LONDON (Reuters) - Global debt is set to reach $200 trillion, or 265% of the world’s annual economic output, by the end of the year, S&P Global has forecast - although it doesn’t expect a crisis any time soon.
The credit ratings giant said it amounted to a 14-point rise as a percentage of world GDP, having been amplified by both the economic plunge caused by COVID and the extra borrowing that governments, firms and households have had to resort to.
“Global debt-to-GDP has been trending up for many years; the pandemic simply exacerbated the rise,” S&P’s report said.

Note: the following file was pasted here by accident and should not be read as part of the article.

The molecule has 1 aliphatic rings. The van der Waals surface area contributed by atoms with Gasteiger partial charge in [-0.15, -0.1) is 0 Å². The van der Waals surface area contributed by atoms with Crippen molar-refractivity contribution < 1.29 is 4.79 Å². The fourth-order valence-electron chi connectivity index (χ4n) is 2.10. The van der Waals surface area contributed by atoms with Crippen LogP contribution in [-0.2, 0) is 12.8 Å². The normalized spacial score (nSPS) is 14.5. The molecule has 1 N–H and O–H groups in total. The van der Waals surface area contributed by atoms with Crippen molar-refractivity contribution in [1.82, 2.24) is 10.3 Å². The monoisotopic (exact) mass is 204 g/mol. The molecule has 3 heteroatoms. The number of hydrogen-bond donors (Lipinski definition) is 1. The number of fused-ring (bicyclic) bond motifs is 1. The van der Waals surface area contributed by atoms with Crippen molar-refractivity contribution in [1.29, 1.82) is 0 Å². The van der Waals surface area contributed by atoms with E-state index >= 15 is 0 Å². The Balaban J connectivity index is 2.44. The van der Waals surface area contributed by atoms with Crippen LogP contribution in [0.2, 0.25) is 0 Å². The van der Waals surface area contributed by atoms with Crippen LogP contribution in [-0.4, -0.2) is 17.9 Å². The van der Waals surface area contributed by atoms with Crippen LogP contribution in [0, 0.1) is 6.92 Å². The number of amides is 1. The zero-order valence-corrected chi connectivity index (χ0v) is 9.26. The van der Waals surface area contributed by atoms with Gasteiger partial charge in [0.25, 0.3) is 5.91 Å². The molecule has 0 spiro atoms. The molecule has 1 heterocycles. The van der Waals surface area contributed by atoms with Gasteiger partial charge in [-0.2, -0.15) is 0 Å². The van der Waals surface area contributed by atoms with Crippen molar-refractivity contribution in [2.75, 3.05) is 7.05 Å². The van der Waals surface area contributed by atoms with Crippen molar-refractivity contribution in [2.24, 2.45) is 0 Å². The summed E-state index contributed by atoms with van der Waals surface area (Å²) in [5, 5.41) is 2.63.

Yet, despite the big jump and an expected wave of defaults over the coming year, the firm does not expect a major crisis at this stage.
“The projected 14% surge in global debt-to-GDP in 2020 is unlikely to cause a near-term debt crisis, provided economies recover, vaccines are widely distributed, interest rates remain very low, and borrowing behaviour moderates,” the report said.
As long as the world economy gets back on its feet after the pandemic, the global debt-to-GDP ratio should ease back to 256% by 2023, S&P said.
“We expect the debt growth of corporates, governments, and household to ease as they tend to after recessions,” it added.
Reporting by Marc Jones; Editing by Kevin Liffey
Our Standards: The Thomson Reuters Trust Principles.